Difference between Change Management Plan and the Configuration Mangement Plan

1) What is the difference between Change Management Plan and the Configuration Mangement Plan since the two plans almost look the same.

2) Also, if we have change control procedures in the Change Management Plan (which I guess we have only 1 Change management plan for the entire project)  then why do we need sections to manage changes in the Cost, Scope and Schedule Management and other plans?

3) Finally, change management plan and configuration management plan are part of the Project Management Plan while I think change control system and Configuration management system is a part of the Enterprise Environmental factor. So if we have these systems then why do we need these plans ? Are these plans a part of the respective systems and if yes then shouldnt the 2 systems also be a part of the project management plan? I guess I am getting really confused in seeing the real significance and the difference between each of these systems andf the plans.



Although I have replied to the same question at some other forum, I would like to repeat the answer so that others may benefit from it as well.

According to the PMBOK guide the “A change management plan documents how changes will be monitored and controlled”. “The change management plan defines the process for managing change on the project.” (PMBOK pg: 81, 126). 
PMBOK defines the configuration management plan as, “The configuration management plan defines those items that are configurable, those items that require formal change control, and the process for controlling changes to such items.” (PMBOK pg:126)
The change management plan is more generic in nature and directs how any change to any of the project baselines and other areas needs to be managed. On the other hand, the configuration management plan only directs how any change related to the project configuration needs to be managed. Before I go in a little detail, let’s first see what does the term “configuration” means:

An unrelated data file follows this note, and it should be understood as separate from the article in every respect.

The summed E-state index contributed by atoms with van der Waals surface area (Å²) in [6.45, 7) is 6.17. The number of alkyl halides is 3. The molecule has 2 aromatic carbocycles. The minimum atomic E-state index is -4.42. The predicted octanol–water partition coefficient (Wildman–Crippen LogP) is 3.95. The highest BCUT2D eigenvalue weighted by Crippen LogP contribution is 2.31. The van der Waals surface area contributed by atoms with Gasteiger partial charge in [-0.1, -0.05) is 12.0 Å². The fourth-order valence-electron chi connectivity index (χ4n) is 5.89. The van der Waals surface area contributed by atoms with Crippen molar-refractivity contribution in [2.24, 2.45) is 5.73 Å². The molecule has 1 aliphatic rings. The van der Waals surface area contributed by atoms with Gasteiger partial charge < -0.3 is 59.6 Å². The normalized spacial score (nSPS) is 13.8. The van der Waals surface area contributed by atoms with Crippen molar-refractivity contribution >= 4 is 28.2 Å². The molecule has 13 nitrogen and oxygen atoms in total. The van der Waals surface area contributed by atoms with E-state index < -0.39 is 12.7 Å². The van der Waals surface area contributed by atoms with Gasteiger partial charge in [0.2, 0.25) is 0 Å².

A “configuration” is the identified and documented functional and physical characteristics of a product, result, service, or component. That is, the physical and non-physical attributes of the product or service you are producing as an output of your project.
Now let’s see this from a different angle. You are carrying out a project to produce either a service or product. The project work itself is the process and the service or product you produce is the output of this process. The change management plan directs how changes to the “process” need to be done, while the configuration management plan directs how changes to the “output” need to be done.
Now, let’s address your second question. Whenever there is a change in the project, we have two situations at hand. First, we need to analyze the change and determine whether the change is necessary and viable, and then get it approved. The change management plan clearly directs us how we are going to get a change request approved, but it does not tell us how to analyze the impacts. If we have a change request, we first need to analyze it and have to determine which project areas (knowledge areas) this change affects. We will the visit the respective knowledge area’s monitor and control processes to analyze the change in a greater detail before we try to get the change request approved. Respective knowledge areas’ management plans help us here as they provide directions how to analyze any change and its impact in that particular area.
Now let’s hit your third question. Please don’t confuse the “change control system” and the “configuration control system” as something readily available in the enterprise environmental factors. The change control system and the configuration control system are your project-specific systems driven by your project’s “change management plan” and the “configuration management plan” respectively.
Please note that “configuration management system” is listed in the enterprise environmental factors as the organizational asset in the form of the project management information system, which is a software. You can only use this software if your organization has got a license to it. Even if the organization has a license, this is just a software, and you need to setup it with your “configuration management plan”.
Secondly, “change control procedures” and “configuration management knowledge bases” are also available in the organizational process assets. If these are available, these contain the information your organization has already captured during earlier projects. Even if you have access to these, you have to tailor it into your project-specific “change control” and “configuration control” plans to meet your needs.
I hope this answers all of your questions.
Exam Support Team


I wrote an article on configuration management vs change management. I think you will find it interesting. It provides 3 points of differences but it also talks about how these topics are complementary to each other - http://www.pmbypm.com/difference-between-configuration-management-vs-change-management/

Hope it helps.

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